Parents Lose This Many Nights of Sleep During Baby’s First Year
All the best advice, classes and latest sleep products are sometimes no match for a cranky, restless baby. It’s an established part of parenthood and somewhat of a right of passage to lose some sleep over your newborn during that first year of life. But just how much are we really missing out on?
A recent Snuz survey of 1,300 parents found that 7 out of 10 parents lose an average of three hours of sleep every night in their baby’s first year. These three hours a night accumulate to a shocking 133 nights worth of sleep sacrificed before baby’s first birthday.
According to findings from Penn State, this level of sleep deprivation doesn’t just create bags under your eyes, it can also have some pretty big consequences. Research shows that sleep-deprived parents are more forgetful, more likely to develop depression and more likely to be involved in traffic accidents, while well-rested parents are more likely to remember important tasks and be more vigilant when it comes to child safety.
But it’s not like parents aren’t trying to get some more shut-eye. Forty-five percent of parents surveyed admitted that they tried to nap while baby napped, but they were often unable to grab a snooze during the day, with roughly 55 percent putting it down to household duties.
Outside of nap time, caregivers tried several other ways to soothe baby to sleep. Nearly a third of parents said they regularly drove baby around in their car to ease them to sleep while 46 percent said they use white or pink noise to set the mood for slumber.
Despite all the best technology and tried-and-true hacks, nearly half of the parents surveyed (44 percent) expressed feeling like they did not have the support they needed or wanted regarding their baby’s sleep.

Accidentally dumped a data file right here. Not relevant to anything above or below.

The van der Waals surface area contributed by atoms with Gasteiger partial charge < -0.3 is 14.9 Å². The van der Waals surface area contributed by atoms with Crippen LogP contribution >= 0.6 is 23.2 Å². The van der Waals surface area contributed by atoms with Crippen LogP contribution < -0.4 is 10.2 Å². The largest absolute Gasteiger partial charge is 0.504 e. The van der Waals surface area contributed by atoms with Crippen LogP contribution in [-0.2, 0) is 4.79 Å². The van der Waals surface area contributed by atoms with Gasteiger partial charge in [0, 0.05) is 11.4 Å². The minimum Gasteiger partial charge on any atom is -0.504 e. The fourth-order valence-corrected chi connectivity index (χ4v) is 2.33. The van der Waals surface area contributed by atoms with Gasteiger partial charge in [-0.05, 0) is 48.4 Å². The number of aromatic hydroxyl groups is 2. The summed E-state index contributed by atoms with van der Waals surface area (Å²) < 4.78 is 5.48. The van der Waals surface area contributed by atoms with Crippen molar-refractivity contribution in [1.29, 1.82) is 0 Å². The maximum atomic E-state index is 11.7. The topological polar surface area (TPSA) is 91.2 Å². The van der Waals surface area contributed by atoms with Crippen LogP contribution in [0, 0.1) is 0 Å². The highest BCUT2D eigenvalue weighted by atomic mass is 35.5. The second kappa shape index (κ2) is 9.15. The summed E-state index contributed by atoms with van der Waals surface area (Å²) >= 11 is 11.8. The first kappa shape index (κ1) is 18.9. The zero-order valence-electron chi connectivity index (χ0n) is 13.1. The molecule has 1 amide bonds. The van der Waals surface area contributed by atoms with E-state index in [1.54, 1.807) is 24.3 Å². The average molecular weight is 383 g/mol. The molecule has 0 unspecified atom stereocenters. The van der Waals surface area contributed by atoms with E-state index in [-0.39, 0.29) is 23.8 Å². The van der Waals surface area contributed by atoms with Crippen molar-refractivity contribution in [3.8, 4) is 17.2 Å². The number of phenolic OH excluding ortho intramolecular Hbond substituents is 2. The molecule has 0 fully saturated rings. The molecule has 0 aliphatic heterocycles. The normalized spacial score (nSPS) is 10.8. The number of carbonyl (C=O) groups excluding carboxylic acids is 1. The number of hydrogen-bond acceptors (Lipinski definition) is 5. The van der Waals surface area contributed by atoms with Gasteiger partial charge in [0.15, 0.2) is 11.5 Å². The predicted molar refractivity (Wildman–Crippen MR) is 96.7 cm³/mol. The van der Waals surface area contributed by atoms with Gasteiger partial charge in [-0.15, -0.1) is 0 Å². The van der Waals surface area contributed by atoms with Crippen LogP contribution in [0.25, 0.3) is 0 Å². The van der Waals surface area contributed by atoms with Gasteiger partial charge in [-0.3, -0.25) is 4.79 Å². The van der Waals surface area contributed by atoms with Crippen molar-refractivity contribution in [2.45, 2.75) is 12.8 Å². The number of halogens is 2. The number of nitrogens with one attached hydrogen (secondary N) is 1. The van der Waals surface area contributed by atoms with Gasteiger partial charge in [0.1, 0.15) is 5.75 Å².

This lack of support manifests in building stress and anxiety around sleep. In a separate poll Snuz conducted of more than 82,000 parents, 88 percent admitted baby’s sleep was a cause of stress, and 77 percent talked about the anxiety they feel even before bedtime starts as they anticipate a sleepless night. It’s clear parents need more support. If you’re struggling with baby’s sleep, don’t hesitate to reach out to your pediatrician or a pediatric sleep expert who can help.
While this phase of parenthood is likely very frustrating, know you’re not alone. Eventually both you and baby will begin to get enough rest. In the mean time, while there isn’t a magic solution to getting baby to sleep through the night, it doesn’t hurt to have a few tips and tricks up your sleeve. Learn some of the best sleep positions for baby and read up on pediatrician-recommended solutions for your biggest sleep problems.
Please note: The Bump and the materials and information it contains are not intended to, and do not constitute, medical or other health advice or diagnosis and should not be used as such. You should always consult with a qualified physician or health professional about your specific circumstances.